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Interview: Banks

Fresh from the Orange County, Banks speaks to Muhammad Nuruzzaman about her inspirations, collaborations and the importance of being fashionable

When Jillian Rose Banks first hit the scene in 2013, the world immediately tuned in to her alternative R&B. Her two EPs that year scored her a bunch of award nominations, airplay on commercials and the honour of being pegged as the next big thing. The 26-year-old knew it was all coming together. And Goddess, her debut album that dropped just a few months ago, lived up to critical expectations. If Fiona Apple had formed a band with Lana del Rey and had The Weeknd as their producer, it’d probably sound like the record’s 14 tracks of moody pop.

Banks is certainly a not-to-be-missed act on the Laneway 2015 bill – but before that, read what she has to say about her music career so far.

‘It’s important to live in the present and not on the computer screen’

Your music has been dubbed as ’90s R&B, dance, dark electronica and soul. What inspires your sound? 

My music is inspired by my life: the people in my life, the people I have relationships with, the people I love, the people that make me feel something.

Which comes first: the words or the music?

They come together, like a melody and some chords. Or it could be a word that transcends a sentence and then it turns to lyrics. It’s a fluid process and it all comes together.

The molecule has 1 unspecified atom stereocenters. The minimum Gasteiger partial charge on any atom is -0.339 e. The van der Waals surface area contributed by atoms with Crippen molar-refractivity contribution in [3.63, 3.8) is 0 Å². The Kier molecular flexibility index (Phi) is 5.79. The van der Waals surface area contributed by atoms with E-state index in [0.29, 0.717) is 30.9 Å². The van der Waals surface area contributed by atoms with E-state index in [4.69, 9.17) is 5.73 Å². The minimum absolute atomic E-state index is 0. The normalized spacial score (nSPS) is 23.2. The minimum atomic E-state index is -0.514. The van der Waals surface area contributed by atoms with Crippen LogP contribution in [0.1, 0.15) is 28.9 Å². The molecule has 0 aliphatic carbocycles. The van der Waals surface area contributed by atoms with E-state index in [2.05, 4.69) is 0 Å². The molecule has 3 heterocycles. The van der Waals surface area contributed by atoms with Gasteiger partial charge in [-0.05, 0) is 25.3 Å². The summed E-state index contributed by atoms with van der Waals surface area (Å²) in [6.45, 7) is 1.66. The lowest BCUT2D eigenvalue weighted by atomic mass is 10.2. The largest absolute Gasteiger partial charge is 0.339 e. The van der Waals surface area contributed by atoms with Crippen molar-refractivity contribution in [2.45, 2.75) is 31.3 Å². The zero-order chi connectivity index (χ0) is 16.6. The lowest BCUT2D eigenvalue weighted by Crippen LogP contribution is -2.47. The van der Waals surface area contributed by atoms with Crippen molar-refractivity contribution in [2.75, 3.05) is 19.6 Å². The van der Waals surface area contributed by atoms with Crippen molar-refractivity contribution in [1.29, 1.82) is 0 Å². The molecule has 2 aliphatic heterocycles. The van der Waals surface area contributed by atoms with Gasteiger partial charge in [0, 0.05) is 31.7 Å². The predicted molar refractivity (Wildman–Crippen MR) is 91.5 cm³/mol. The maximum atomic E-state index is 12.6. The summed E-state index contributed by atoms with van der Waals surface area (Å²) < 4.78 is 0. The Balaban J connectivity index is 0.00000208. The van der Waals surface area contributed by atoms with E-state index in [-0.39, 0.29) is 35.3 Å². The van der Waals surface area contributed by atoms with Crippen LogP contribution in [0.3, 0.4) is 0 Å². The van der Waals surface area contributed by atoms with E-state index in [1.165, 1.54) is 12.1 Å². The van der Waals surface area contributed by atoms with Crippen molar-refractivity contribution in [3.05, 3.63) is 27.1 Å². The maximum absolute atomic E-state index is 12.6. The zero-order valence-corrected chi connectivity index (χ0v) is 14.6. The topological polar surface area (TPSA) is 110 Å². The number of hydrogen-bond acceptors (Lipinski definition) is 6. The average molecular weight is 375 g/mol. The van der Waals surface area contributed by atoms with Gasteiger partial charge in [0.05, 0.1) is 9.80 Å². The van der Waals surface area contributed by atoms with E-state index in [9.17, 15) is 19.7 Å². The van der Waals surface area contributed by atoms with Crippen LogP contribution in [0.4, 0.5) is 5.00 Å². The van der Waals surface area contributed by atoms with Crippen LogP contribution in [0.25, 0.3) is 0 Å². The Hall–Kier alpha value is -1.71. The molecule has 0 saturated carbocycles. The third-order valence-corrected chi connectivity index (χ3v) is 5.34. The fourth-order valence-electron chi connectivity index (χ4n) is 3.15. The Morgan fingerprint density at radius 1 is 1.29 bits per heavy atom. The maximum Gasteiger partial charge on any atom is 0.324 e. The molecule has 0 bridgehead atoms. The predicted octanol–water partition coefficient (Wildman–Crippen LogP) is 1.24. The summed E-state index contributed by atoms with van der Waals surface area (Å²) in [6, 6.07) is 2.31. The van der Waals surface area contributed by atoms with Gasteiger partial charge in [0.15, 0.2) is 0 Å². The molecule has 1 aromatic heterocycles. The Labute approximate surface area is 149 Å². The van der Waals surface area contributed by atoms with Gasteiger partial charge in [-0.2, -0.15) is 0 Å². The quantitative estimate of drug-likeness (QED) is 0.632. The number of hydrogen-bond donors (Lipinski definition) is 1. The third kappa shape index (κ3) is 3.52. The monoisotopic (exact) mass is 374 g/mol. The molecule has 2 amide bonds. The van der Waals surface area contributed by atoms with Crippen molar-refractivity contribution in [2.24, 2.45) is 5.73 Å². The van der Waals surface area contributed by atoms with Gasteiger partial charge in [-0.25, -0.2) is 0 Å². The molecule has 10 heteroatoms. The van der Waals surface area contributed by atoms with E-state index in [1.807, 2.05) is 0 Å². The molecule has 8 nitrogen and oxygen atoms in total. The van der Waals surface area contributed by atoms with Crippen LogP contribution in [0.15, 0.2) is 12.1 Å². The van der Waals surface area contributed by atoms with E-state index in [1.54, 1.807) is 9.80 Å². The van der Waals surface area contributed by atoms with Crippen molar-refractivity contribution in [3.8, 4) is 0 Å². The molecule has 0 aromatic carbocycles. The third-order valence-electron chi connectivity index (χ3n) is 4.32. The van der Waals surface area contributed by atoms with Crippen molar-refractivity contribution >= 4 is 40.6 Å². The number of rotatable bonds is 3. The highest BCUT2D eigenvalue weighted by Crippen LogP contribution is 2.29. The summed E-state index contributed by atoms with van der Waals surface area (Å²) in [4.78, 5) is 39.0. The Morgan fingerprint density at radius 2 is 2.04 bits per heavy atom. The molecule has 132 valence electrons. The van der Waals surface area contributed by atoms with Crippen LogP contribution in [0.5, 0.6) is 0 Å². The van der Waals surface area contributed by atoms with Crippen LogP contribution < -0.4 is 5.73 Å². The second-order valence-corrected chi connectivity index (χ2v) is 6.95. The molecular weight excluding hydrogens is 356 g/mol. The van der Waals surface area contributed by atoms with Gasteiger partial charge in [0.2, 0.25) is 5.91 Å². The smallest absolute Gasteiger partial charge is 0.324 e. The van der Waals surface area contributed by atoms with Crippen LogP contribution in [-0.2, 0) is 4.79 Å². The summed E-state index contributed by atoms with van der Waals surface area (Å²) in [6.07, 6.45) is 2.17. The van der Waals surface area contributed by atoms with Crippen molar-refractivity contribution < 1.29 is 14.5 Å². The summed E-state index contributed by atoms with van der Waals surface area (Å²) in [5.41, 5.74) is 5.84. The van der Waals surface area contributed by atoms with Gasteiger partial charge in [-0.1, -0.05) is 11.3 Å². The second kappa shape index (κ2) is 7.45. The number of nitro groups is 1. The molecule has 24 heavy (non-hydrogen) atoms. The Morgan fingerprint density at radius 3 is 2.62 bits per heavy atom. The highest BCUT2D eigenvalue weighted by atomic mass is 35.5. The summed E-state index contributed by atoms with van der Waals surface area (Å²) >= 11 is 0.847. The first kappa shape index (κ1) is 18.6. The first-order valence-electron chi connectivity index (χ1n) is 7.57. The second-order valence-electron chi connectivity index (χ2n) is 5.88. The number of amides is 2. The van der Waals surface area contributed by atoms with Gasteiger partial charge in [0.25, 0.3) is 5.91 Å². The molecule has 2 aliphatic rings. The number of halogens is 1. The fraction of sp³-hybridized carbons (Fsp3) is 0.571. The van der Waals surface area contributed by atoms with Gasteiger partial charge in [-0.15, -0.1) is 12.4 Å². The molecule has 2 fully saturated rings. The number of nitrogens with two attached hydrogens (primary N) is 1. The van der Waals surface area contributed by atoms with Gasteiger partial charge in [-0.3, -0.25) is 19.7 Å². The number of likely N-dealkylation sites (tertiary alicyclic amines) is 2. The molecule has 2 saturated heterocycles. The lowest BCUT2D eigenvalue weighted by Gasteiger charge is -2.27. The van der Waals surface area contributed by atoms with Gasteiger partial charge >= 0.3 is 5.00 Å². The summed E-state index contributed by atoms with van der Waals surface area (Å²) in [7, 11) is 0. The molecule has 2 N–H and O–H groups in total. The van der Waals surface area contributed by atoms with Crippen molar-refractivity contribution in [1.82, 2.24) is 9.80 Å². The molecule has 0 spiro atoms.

You’ve worked with a considerable amount of producers, like Jamie Woon, Lil Silva and Totally Enormous Extinct Dinosaurs. Tell us about that.

We’re fans of one another, so it happens naturally. With Shlomo, we both try to get in the studio together and that let it happen naturally. I mean, in order to work with somebody you have to be friends with each other.

Who would you like to work with in the future?

Yeah, there are definitely a lot of creative people I want to work with. I wanna work with Drake!

You’ve said that you’re never really been a social media person and rather communicate with fans via your phone – you’ve even published your personal number on Facebook. Do you think people are more honest outside social media?

I don’t know about more honest. I think social media is an interesting beast – you can’t get too caught up in it. People can get caught up in it sometimes, but I think it’s important to live in the present and not on the computer screen.

How interested are you in fashion, having been on the cover of many fashion glossies?

Fashion is a huge part of music and of who you are. It really sets the mood for a show and it’s fun to play around with it. You can get really creative in photoshoots as well. You know, just having fun with it. 

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